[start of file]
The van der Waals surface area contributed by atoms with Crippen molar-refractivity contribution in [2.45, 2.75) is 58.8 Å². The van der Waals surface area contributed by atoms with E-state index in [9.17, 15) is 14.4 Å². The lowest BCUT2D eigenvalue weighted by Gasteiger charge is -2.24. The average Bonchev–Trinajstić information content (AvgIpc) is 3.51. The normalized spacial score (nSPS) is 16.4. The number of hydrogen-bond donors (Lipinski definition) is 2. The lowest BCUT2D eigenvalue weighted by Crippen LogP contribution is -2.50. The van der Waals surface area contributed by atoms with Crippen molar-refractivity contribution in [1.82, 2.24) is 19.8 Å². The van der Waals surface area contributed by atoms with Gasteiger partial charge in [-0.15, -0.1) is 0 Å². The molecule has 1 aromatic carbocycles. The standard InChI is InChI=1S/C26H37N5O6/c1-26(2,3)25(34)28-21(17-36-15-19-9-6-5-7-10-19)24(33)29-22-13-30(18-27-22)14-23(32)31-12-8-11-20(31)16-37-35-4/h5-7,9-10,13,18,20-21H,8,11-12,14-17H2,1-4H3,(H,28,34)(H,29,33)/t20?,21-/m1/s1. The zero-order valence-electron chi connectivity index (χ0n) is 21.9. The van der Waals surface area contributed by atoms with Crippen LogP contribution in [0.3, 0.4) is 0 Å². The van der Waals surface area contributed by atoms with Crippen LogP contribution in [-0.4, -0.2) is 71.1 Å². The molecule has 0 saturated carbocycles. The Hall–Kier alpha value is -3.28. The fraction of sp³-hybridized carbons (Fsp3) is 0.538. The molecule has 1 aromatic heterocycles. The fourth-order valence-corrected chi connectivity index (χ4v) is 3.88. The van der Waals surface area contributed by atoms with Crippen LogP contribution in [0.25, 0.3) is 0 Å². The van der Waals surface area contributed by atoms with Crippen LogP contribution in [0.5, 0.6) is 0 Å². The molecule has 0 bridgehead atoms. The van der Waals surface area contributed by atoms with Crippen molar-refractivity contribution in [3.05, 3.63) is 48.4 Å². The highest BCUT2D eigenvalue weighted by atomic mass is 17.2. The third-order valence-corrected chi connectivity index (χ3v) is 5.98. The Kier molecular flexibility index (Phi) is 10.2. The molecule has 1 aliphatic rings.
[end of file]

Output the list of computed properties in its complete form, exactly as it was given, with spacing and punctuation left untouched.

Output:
The van der Waals surface area contributed by atoms with Crippen molar-refractivity contribution in [2.45, 2.75) is 58.8 Å². The van der Waals surface area contributed by atoms with E-state index in [9.17, 15) is 14.4 Å². The lowest BCUT2D eigenvalue weighted by Gasteiger charge is -2.24. The average Bonchev–Trinajstić information content (AvgIpc) is 3.51. The normalized spacial score (nSPS) is 16.4. The number of hydrogen-bond donors (Lipinski definition) is 2. The lowest BCUT2D eigenvalue weighted by Crippen LogP contribution is -2.50. The van der Waals surface area contributed by atoms with Crippen molar-refractivity contribution in [1.82, 2.24) is 19.8 Å². The van der Waals surface area contributed by atoms with Gasteiger partial charge in [-0.15, -0.1) is 0 Å². The molecule has 1 aromatic carbocycles. The standard InChI is InChI=1S/C26H37N5O6/c1-26(2,3)25(34)28-21(17-36-15-19-9-6-5-7-10-19)24(33)29-22-13-30(18-27-22)14-23(32)31-12-8-11-20(31)16-37-35-4/h5-7,9-10,13,18,20-21H,8,11-12,14-17H2,1-4H3,(H,28,34)(H,29,33)/t20?,21-/m1/s1. The zero-order valence-electron chi connectivity index (χ0n) is 21.9. The van der Waals surface area contributed by atoms with Crippen LogP contribution in [0.3, 0.4) is 0 Å². The van der Waals surface area contributed by atoms with Crippen LogP contribution in [-0.4, -0.2) is 71.1 Å². The molecule has 0 saturated carbocycles. The Hall–Kier alpha value is -3.28. The fraction of sp³-hybridized carbons (Fsp3) is 0.538. The molecule has 1 aromatic heterocycles. The fourth-order valence-corrected chi connectivity index (χ4v) is 3.88. The van der Waals surface area contributed by atoms with Crippen LogP contribution in [0.25, 0.3) is 0 Å². The van der Waals surface area contributed by atoms with Crippen LogP contribution in [0.5, 0.6) is 0 Å². The molecule has 0 bridgehead atoms. The van der Waals surface area contributed by atoms with Crippen molar-refractivity contribution in [3.05, 3.63) is 48.4 Å². The highest BCUT2D eigenvalue weighted by atomic mass is 17.2. The third-order valence-corrected chi connectivity index (χ3v) is 5.98. The Kier molecular flexibility index (Phi) is 10.2. The molecule has 1 aliphatic rings.